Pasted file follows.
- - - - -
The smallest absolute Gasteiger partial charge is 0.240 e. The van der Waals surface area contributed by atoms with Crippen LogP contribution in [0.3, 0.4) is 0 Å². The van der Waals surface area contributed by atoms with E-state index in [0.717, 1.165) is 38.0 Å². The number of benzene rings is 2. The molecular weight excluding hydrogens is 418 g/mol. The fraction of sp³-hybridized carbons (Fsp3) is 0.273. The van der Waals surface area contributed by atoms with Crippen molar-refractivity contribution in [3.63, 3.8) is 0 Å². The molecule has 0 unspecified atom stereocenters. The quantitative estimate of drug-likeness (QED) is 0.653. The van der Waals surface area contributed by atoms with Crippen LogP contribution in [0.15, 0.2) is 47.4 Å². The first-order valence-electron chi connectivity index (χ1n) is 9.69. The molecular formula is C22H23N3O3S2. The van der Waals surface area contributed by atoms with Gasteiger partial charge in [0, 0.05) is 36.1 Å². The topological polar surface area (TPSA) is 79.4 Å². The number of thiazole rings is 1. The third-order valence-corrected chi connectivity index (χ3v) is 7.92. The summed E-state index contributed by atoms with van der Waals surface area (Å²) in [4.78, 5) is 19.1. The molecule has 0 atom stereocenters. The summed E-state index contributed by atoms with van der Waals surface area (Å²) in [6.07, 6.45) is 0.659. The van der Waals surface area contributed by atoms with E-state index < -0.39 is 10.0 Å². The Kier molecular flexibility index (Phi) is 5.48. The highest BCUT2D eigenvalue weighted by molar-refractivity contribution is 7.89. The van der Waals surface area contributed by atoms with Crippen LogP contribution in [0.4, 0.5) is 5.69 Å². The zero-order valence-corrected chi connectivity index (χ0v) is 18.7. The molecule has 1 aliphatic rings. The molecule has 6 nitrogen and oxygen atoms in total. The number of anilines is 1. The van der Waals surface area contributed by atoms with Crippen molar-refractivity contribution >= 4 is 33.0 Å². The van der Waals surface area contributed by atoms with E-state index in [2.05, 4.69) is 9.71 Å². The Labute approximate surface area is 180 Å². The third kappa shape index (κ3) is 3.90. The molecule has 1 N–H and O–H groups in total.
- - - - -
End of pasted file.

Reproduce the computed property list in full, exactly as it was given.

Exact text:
The smallest absolute Gasteiger partial charge is 0.240 e. The van der Waals surface area contributed by atoms with Crippen LogP contribution in [0.3, 0.4) is 0 Å². The van der Waals surface area contributed by atoms with E-state index in [0.717, 1.165) is 38.0 Å². The number of benzene rings is 2. The molecular weight excluding hydrogens is 418 g/mol. The fraction of sp³-hybridized carbons (Fsp3) is 0.273. The van der Waals surface area contributed by atoms with Crippen molar-refractivity contribution in [3.63, 3.8) is 0 Å². The molecule has 0 unspecified atom stereocenters. The quantitative estimate of drug-likeness (QED) is 0.653. The van der Waals surface area contributed by atoms with Crippen LogP contribution in [0.15, 0.2) is 47.4 Å². The first-order valence-electron chi connectivity index (χ1n) is 9.69. The molecular formula is C22H23N3O3S2. The van der Waals surface area contributed by atoms with Gasteiger partial charge in [0, 0.05) is 36.1 Å². The topological polar surface area (TPSA) is 79.4 Å². The number of thiazole rings is 1. The third-order valence-corrected chi connectivity index (χ3v) is 7.92. The summed E-state index contributed by atoms with van der Waals surface area (Å²) in [4.78, 5) is 19.1. The molecule has 0 atom stereocenters. The summed E-state index contributed by atoms with van der Waals surface area (Å²) in [6.07, 6.45) is 0.659. The van der Waals surface area contributed by atoms with E-state index < -0.39 is 10.0 Å². The Kier molecular flexibility index (Phi) is 5.48. The highest BCUT2D eigenvalue weighted by molar-refractivity contribution is 7.89. The van der Waals surface area contributed by atoms with Crippen LogP contribution in [0.4, 0.5) is 5.69 Å². The zero-order valence-corrected chi connectivity index (χ0v) is 18.7. The molecule has 1 aliphatic rings. The molecule has 6 nitrogen and oxygen atoms in total. The number of anilines is 1. The van der Waals surface area contributed by atoms with Crippen molar-refractivity contribution >= 4 is 33.0 Å². The van der Waals surface area contributed by atoms with E-state index in [2.05, 4.69) is 9.71 Å². The Labute approximate surface area is 180 Å². The third kappa shape index (κ3) is 3.90. The molecule has 1 N–H and O–H groups in total.